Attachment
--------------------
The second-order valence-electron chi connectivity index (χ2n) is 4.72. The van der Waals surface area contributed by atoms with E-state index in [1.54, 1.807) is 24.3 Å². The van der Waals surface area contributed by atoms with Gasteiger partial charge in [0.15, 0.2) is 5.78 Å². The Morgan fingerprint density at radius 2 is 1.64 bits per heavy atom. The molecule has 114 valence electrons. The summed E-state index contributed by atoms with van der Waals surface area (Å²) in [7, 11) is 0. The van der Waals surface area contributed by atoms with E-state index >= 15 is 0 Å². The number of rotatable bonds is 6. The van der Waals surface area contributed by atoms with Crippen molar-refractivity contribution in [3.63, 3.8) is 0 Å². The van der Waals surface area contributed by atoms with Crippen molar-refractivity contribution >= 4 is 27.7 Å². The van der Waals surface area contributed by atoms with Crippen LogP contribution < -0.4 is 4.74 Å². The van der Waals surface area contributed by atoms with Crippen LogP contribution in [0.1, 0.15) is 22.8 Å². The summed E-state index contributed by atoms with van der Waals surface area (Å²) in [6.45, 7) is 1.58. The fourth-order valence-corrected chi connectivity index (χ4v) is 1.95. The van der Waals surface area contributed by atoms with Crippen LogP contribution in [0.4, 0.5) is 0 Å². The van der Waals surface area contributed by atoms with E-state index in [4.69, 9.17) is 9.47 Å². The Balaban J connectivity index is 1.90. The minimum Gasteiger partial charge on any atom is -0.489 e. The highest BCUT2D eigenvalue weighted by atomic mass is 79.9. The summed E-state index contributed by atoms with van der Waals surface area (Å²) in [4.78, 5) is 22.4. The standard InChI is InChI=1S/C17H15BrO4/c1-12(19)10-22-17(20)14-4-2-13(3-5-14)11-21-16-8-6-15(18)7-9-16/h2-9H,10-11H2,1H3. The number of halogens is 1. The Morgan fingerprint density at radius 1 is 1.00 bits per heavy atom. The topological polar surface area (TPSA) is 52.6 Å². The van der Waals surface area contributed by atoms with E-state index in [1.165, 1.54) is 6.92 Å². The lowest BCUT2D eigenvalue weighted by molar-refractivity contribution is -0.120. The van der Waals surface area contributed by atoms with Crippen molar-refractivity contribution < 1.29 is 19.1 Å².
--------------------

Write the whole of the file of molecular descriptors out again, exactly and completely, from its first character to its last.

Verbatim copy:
The second-order valence-electron chi connectivity index (χ2n) is 4.72. The van der Waals surface area contributed by atoms with E-state index in [1.54, 1.807) is 24.3 Å². The van der Waals surface area contributed by atoms with Gasteiger partial charge in [0.15, 0.2) is 5.78 Å². The Morgan fingerprint density at radius 2 is 1.64 bits per heavy atom. The molecule has 114 valence electrons. The summed E-state index contributed by atoms with van der Waals surface area (Å²) in [7, 11) is 0. The van der Waals surface area contributed by atoms with E-state index >= 15 is 0 Å². The number of rotatable bonds is 6. The van der Waals surface area contributed by atoms with Crippen molar-refractivity contribution in [3.63, 3.8) is 0 Å². The van der Waals surface area contributed by atoms with Crippen molar-refractivity contribution >= 4 is 27.7 Å². The van der Waals surface area contributed by atoms with Crippen LogP contribution < -0.4 is 4.74 Å². The van der Waals surface area contributed by atoms with Crippen LogP contribution in [0.1, 0.15) is 22.8 Å². The summed E-state index contributed by atoms with van der Waals surface area (Å²) in [6.45, 7) is 1.58. The fourth-order valence-corrected chi connectivity index (χ4v) is 1.95. The van der Waals surface area contributed by atoms with Crippen LogP contribution in [0.4, 0.5) is 0 Å². The van der Waals surface area contributed by atoms with E-state index in [4.69, 9.17) is 9.47 Å². The Balaban J connectivity index is 1.90. The minimum Gasteiger partial charge on any atom is -0.489 e. The highest BCUT2D eigenvalue weighted by atomic mass is 79.9. The summed E-state index contributed by atoms with van der Waals surface area (Å²) in [4.78, 5) is 22.4. The standard InChI is InChI=1S/C17H15BrO4/c1-12(19)10-22-17(20)14-4-2-13(3-5-14)11-21-16-8-6-15(18)7-9-16/h2-9H,10-11H2,1H3. The number of halogens is 1. The Morgan fingerprint density at radius 1 is 1.00 bits per heavy atom. The topological polar surface area (TPSA) is 52.6 Å². The van der Waals surface area contributed by atoms with E-state index in [1.165, 1.54) is 6.92 Å². The lowest BCUT2D eigenvalue weighted by molar-refractivity contribution is -0.120. The van der Waals surface area contributed by atoms with Crippen molar-refractivity contribution < 1.29 is 19.1 Å².